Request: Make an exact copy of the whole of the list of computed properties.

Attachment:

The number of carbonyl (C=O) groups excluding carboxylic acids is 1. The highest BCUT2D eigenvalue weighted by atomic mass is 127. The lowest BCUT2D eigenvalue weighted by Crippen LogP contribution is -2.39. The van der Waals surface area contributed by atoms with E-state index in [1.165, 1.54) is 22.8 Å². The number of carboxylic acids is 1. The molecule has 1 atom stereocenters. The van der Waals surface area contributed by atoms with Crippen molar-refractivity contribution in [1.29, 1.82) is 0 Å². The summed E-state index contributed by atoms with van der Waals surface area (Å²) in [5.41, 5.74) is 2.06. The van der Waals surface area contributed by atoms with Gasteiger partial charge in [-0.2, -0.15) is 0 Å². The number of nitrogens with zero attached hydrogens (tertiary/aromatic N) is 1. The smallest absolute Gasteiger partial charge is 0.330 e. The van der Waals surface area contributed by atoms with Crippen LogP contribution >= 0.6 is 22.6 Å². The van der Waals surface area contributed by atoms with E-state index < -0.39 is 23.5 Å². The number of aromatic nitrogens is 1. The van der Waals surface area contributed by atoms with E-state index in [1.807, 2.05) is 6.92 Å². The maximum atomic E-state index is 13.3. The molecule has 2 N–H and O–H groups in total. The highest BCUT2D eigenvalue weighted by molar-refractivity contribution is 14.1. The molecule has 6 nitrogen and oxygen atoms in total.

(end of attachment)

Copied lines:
The number of carbonyl (C=O) groups excluding carboxylic acids is 1. The highest BCUT2D eigenvalue weighted by atomic mass is 127. The lowest BCUT2D eigenvalue weighted by Crippen LogP contribution is -2.39. The van der Waals surface area contributed by atoms with E-state index in [1.165, 1.54) is 22.8 Å². The number of carboxylic acids is 1. The molecule has 1 atom stereocenters. The van der Waals surface area contributed by atoms with Crippen molar-refractivity contribution in [1.29, 1.82) is 0 Å². The summed E-state index contributed by atoms with van der Waals surface area (Å²) in [5.41, 5.74) is 2.06. The van der Waals surface area contributed by atoms with Gasteiger partial charge in [-0.2, -0.15) is 0 Å². The number of nitrogens with zero attached hydrogens (tertiary/aromatic N) is 1. The smallest absolute Gasteiger partial charge is 0.330 e. The van der Waals surface area contributed by atoms with Crippen LogP contribution >= 0.6 is 22.6 Å². The van der Waals surface area contributed by atoms with E-state index < -0.39 is 23.5 Å². The number of aromatic nitrogens is 1. The van der Waals surface area contributed by atoms with E-state index in [1.807, 2.05) is 6.92 Å². The maximum atomic E-state index is 13.3. The molecule has 2 N–H and O–H groups in total. The highest BCUT2D eigenvalue weighted by molar-refractivity contribution is 14.1. The molecule has 6 nitrogen and oxygen atoms in total.